Offering Okafor and Jerryd Bayless for Wesley Matthews qualifies as the Sixers' happy medium. They add around $10 million in salary for next year by subbing out Bayless' $8.6 million hit for Matthews' $18.6 million player option. They'll have a clear path to $15 million in cap room if they renounce their free agents, and they won't have any trouble using their own pick (2018 or 2019), Justin Anderson or Timothe Luwawu-Cabarrot to wash off Matthews' expiring money over the summer if James shows interest in heading to Philly.
In the meantime, the Sixers welcome Matthews' 40.9 percent clip from deep and worker-bee defense to their second unit ahead of the postseason. He's also a good hedge against JJ Redick pricing himself out of Philly this summer, and he doesn't compromise their flexibility in 2019—which instantly becomes the more intriguing offseason should James sign elsewhere.
This proposal shouldn't take long for the Dallas Mavericks to accept. They save $10 million in advance of this summer while getting a partial-season flyer on Okafor—who, by the way, gets to reunite with benchwarming, hot-dog-eating extraordinaire Nerlens Noel.
Most importantly: Trading Matthews aids the Mavericks' tank, which has taken a hit in recent weeks. They're 5-5 over their past 10 games, with a top-nine point differential per 100 possessions. That won't cut it when battling expert rock-bottom denizens like the Atlanta Hawks, Chicago Bulls, Phoenix Suns and Sacramento Kings.
Three-Team Blockbuster Between Memphis, Orlando and Toronto
Memphis Grizzlies Receive (after season): SG/SF Jonathon Simmons, PF Pascal Siakam, C Nikola Vucevic
Orlando Magic Receive: SF/PF OG Anunoby, C Jonas Valanciunas, and 2019 second-round pick (via Toronto)
Toronto Raptors Receive: C Marc Gasol
We'll have to expand the definition of "immediately" to include "as soon as possible," since the Orlando Magic and Toronto Raptors are not permitted to swap players until late May at the earliest following Jeff Weltman's departure from the latter to the former.
Marc Gasol trade proposals feel vapid knowing the Memphis Grizzlies canned head coach David Fizdale at least in part because he couldn't make nice with the Big Burrito. Their brazen aversion to tanking doesn't help, either.
"We're bringing a number of young guys along, and we think we have two guys that are big-timers and we think are going to be big-timers for years to come," general manager Chris Wallace said, per ESPN.com's Tim MacMahon. "So why back off of that?"
Because this deal allows for the best of both worlds, Mr. Wallace.
The Grizzlies don't get appreciably worse by accepting a package starring Nikola Vucevic, the very-little-defense version of Gasol. But they do get younger. And a little cheaper. And much deeper.
Vucevic is 27 and under contract through next season. Pascal Siakam is 23 and a twitchy defender. Jonathon Simmons does a lot of what Tyreke Evans is doing for the Grizzlies, albeit not as efficiently. But teams can never have too many like-sized wings, and Simmons, unlike Evans, is under lock and key through 2019-20.
Toronto remains a popular hypothetical destination for Gasol, largely because Jonas Valanciunas' contract lays a nice salary-matching foundation. The Grizzlies could be bullish and insist on Jakob Poeltl instead of Siakam, but that shouldn't be a deal-breaker. The Raptors are getting a supercharged version of Valanciunas—someone whose offensive range and half-court defense complements all of their other incumbent bigs.
The Magic should have a similarly easy time pulling the trigger. Valanciunas is only 25, OG Anunoby is ahead of schedule and they should enhance their lottery odds by bidding farewell to Vucevic.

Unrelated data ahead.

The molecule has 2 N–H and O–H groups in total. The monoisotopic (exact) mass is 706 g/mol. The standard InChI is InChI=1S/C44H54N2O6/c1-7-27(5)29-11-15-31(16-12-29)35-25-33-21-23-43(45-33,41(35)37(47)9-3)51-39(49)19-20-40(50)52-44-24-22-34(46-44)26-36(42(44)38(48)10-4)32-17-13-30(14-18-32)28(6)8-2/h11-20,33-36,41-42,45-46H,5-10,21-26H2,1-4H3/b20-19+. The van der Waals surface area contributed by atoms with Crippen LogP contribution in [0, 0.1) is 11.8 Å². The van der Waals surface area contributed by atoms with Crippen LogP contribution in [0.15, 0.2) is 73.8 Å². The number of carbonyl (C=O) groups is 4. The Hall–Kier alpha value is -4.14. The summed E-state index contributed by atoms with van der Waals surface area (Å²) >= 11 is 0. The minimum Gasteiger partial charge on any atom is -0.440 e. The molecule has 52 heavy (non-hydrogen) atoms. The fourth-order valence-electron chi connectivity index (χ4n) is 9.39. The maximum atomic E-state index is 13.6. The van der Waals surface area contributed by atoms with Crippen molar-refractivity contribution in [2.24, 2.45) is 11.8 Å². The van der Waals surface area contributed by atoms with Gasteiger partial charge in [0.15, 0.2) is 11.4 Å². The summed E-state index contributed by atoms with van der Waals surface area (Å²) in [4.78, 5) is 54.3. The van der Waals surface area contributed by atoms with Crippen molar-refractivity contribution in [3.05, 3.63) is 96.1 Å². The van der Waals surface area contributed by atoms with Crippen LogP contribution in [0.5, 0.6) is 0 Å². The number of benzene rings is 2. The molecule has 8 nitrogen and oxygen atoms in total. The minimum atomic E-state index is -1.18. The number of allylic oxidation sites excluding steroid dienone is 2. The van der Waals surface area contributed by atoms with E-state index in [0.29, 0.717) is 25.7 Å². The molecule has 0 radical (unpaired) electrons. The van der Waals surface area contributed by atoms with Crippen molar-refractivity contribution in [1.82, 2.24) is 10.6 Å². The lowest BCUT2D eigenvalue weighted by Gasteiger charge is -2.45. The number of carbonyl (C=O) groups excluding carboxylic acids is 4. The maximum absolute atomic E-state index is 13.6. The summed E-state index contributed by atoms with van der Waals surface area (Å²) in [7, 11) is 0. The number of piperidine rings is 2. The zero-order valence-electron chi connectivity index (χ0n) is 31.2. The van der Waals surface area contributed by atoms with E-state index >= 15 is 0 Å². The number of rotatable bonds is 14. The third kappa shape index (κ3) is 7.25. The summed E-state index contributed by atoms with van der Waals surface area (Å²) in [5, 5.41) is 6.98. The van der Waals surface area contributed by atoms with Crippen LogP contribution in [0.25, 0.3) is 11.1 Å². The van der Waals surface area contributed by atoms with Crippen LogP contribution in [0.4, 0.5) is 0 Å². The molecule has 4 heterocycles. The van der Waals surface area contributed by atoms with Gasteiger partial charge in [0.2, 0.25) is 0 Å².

Megabuster Between Cleveland and OKC
Cleveland Cavaliers Receive (after Dec. 14): SF/PF Paul George and PF/C Patrick Patterson
Oklahoma City Thunder Receive: PF/C Channing Frye, SF/PF Cedi Osman, SG/SF Iman Shumpert and 2018 Brooklyn Nets first-round pick
This scenario leans on a loose interpretation of "immediately." The Oklahoma City Thunder are't going to cut bait on Paul George until they're sure the marriage isn't panning out or he clearly indicates he has no intention of sticking around beyond this season.
Still, even as the Thunder inch their way back toward .500, it seems they may have amassed one too many ball-dominant stars.
George, Carmelo Anthony and Russell Westbrook have gobbled through more isolation possessions between them (273) than 27 of the NBA's other 29 teams. And they're shooting a combined 31.5 percent during crunch time (22.9 percent on threes).
Though the Thunder have pulled out three consecutive close-call victories, their offense has remained uneven in those situations. They cannot count on Anthony to take 10 or fewer shots every game, and George has looked more passive than either of his Big Three castmates, often ending up stationary above the break or in the corner.
Signing Westbrook to an extension inoculates the Thunder against planning around his free agency. They're free to take the longer view and either rejigger the roster around him (again) or capitalize on his trade value later.
Moving Anthony makes more sense in a vacuum. Oklahoma City outscores opponents by 5.3 points per 100 possessions when George and Westbrook play without him, but the Thunder are a minus-12.8 when he and Westbrook play without George. However, Anthony won't command the same return as George, even if he's more likely to pick up his $27.9 million player option for next season.
George, for that matter, won't net a king's ransom from most teams. But the Cleveland Cavaliers are an exception.
They have the swaying power—aka LeBron James—to cough up the Brooklyn Nets' unprotected 2018 first-round pick in exchange for a months-long sales pitch to George.
Shipping out what figures to be a top-seven selection verges on reckless without George and James guaranteeing their returns. But an eighth straight trip to the NBA Finals for James and first-ever cameo for George should entice them to stay in Cleveland beyond this season.
Plus, with Patrick Patterson also arriving as part of this deal, the Cavaliers arm themselves with a bunch of shifty defenders. Throw him, George, James, Jae Crowder and whoever else on the floor, and Cleveland deploys enough switchability to genuinely pester the Golden State Warriors in a potential (or perhaps inevitable) NBA Finals rematch.